My investigation of the “one-man revolution” a while back has been picking up some attention here and there on the net. Unfortunately, these days a lot of this buzz is coming from various social media discussion fora that don’t give me a working referrer link I can use to eavesdrop on how the conversation is going.
But the article also started some back-and-forth at the wtr-s email list. In the conclusion to my Picket Line post, I’d regretted that there wasn’t much evidence of either Thoreau or Hennacy having to defend their enthusiastic case for the “one-man revolution” against an incisive critic. The wtr-s discussion fills in some of this gap.
Larry Rosenwald, who has been a strong advocate for more-strongly coordinated and organized action in the American war tax resistance community, put in his two cents, making a couple of good points:
- There are some good examples of real, positive change taking place through organized, collective effort, where it is hard to imagine a one-man revolution strategy having similar effects — for example, the Montgomery Bus Boycott and the Montgomery Improvement Association that kept it going; or the abolitionist movement.
- The assertion that “political revolutions that are not also accompanied by individual revolutions don’t make enduring radical change — they just change the faces of the clowns running the circus while leaving the corrupt structure intact,” is too strong. Sometimes even an ordinary political revolution promises to be worth the trouble, and it would be a mistake to wait for a perhaps more-perfect but also less likely “enduring radical change.”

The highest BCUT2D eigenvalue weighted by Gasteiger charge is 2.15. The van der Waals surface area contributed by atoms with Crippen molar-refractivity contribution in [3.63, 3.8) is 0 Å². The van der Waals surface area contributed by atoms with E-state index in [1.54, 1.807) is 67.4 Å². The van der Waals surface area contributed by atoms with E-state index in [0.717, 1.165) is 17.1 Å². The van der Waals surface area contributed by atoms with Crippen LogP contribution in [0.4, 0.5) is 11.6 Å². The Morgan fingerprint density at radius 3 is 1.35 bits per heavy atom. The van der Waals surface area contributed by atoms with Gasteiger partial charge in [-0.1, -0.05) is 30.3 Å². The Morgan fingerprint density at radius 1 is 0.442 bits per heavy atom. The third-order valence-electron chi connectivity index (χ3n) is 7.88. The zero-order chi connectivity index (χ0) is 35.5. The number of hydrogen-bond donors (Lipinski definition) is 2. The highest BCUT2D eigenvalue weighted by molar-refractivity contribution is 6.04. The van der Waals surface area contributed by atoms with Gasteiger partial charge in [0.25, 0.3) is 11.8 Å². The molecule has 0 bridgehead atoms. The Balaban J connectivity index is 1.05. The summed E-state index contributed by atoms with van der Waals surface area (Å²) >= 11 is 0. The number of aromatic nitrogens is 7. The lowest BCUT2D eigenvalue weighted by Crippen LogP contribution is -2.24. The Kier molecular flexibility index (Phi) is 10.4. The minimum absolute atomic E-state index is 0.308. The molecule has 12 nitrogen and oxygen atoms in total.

Larry also echoed Pam Allee’s point that the one-man revolution and the organized political revolution don’t have to be antagonists: “a ‘both-and’ approach to solutions is preferable to an ‘either-or.’”
I think there’s a lot of truth in these points.
Thoreau, with his one-man revolution, turned out to be very influential, and I think it cannot be denied that through his essay on civil disobedience he has had an enormous effect on the world. But I think Gandhi was being ridiculous when he credited Thoreau for ending slavery in America.
It is difficult to know how much credit to give to one-man revolutionaries. The nature of how they do business rarely leads to dramatic large-scale victories of the handshakes-and-peace-treaties sort. Their influence is more subtle and less acute.
It is hard to imagine the success of abolitionism in the British Empire without the well-organized, persistent, patient, flexible abolitionist movement there. But on the other hand, it is hard to imagine the success of abolitionism in the American Quaker church without one-man revolutionaries like Benjamin Lay standing barefoot in the snow outside of the meeting house to dramatize the suffering of slaves still held by Quakers. But maybe this says more about my imagination than about the relative strengths of the tactics.
Some other criticisms of the one-man revolution that occurred to me:
- If being organized and coordinated is such a tactical drawback, how come the people who are organized and coordinated to do wickedness seem to be so successful? (My guess is that Hennacy/Thoreau would respond that it’s difficult to do good as an organized collective, but not so difficult to do evil that way. Doing good means hitting the bullseye; doing evil you can just land the arrow anywhere. If you’re aiming a bow by committee, you’re unlikely to hit your target, but if you’re aiming for evil, you might not care so much in what direction you miss or how much.)
- The one-man revolution can degenerate into a fakir-ish narcissism, concentrating on ever-finer gradations of self-perfection that have diminishing practical returns. I’ve covered a few cases here at The Picket Line of people who have gone on ethical perfectionism binges that seem to have ended up doing more harm than good — for instance the self-immolation of Jeff Knaebel or the catastrophic renunciation of the Boekes.
And I’m sure this doesn’t exhaust the list.
My sympathies lie more with the one-man revolutionary camp, but I’m not a very good organizer, so I wonder if I am being biassed by my own frustrations in trying to use organizing and coordinated action, and not by actual inherent flaws in the tactic.